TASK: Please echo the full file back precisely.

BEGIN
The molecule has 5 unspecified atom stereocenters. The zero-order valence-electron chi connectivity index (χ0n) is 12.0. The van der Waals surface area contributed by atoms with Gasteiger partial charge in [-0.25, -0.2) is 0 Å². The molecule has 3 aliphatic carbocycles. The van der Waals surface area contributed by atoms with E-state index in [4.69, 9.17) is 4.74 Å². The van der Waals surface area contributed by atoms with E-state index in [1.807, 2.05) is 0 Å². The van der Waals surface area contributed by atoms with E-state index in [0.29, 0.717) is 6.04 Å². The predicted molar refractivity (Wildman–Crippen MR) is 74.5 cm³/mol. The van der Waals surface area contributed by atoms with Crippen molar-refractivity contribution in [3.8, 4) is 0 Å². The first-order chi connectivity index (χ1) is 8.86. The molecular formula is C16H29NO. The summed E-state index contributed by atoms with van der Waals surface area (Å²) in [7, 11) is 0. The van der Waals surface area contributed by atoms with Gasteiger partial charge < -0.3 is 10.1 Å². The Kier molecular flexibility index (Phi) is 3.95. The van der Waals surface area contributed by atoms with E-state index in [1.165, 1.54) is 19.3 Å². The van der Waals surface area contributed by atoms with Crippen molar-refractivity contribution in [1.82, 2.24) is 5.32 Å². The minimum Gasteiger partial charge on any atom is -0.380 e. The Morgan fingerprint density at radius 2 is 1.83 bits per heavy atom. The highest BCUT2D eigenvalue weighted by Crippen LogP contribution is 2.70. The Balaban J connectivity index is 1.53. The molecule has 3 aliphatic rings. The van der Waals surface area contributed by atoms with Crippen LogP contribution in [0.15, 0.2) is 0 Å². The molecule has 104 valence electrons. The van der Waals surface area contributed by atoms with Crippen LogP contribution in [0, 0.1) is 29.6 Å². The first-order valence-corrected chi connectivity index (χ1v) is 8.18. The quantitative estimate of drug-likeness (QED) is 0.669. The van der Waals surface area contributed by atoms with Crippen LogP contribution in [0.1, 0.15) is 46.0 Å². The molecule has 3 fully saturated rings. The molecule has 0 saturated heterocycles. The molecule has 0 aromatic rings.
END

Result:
The molecule has 5 unspecified atom stereocenters. The zero-order valence-electron chi connectivity index (χ0n) is 12.0. The van der Waals surface area contributed by atoms with Gasteiger partial charge in [-0.25, -0.2) is 0 Å². The molecule has 3 aliphatic carbocycles. The van der Waals surface area contributed by atoms with E-state index in [4.69, 9.17) is 4.74 Å². The van der Waals surface area contributed by atoms with E-state index in [1.807, 2.05) is 0 Å². The van der Waals surface area contributed by atoms with E-state index in [0.29, 0.717) is 6.04 Å². The predicted molar refractivity (Wildman–Crippen MR) is 74.5 cm³/mol. The van der Waals surface area contributed by atoms with Crippen molar-refractivity contribution in [3.8, 4) is 0 Å². The first-order chi connectivity index (χ1) is 8.86. The molecular formula is C16H29NO. The summed E-state index contributed by atoms with van der Waals surface area (Å²) in [7, 11) is 0. The van der Waals surface area contributed by atoms with Gasteiger partial charge < -0.3 is 10.1 Å². The Kier molecular flexibility index (Phi) is 3.95. The van der Waals surface area contributed by atoms with E-state index in [1.165, 1.54) is 19.3 Å². The van der Waals surface area contributed by atoms with Crippen molar-refractivity contribution in [1.82, 2.24) is 5.32 Å². The minimum Gasteiger partial charge on any atom is -0.380 e. The Morgan fingerprint density at radius 2 is 1.83 bits per heavy atom. The highest BCUT2D eigenvalue weighted by Crippen LogP contribution is 2.70. The Balaban J connectivity index is 1.53. The molecule has 3 aliphatic rings. The van der Waals surface area contributed by atoms with Crippen LogP contribution in [0.15, 0.2) is 0 Å². The molecule has 104 valence electrons. The van der Waals surface area contributed by atoms with Crippen LogP contribution in [0, 0.1) is 29.6 Å². The first-order valence-corrected chi connectivity index (χ1v) is 8.18. The quantitative estimate of drug-likeness (QED) is 0.669. The van der Waals surface area contributed by atoms with Crippen LogP contribution in [0.1, 0.15) is 46.0 Å². The molecule has 3 fully saturated rings. The molecule has 0 saturated heterocycles. The molecule has 0 aromatic rings.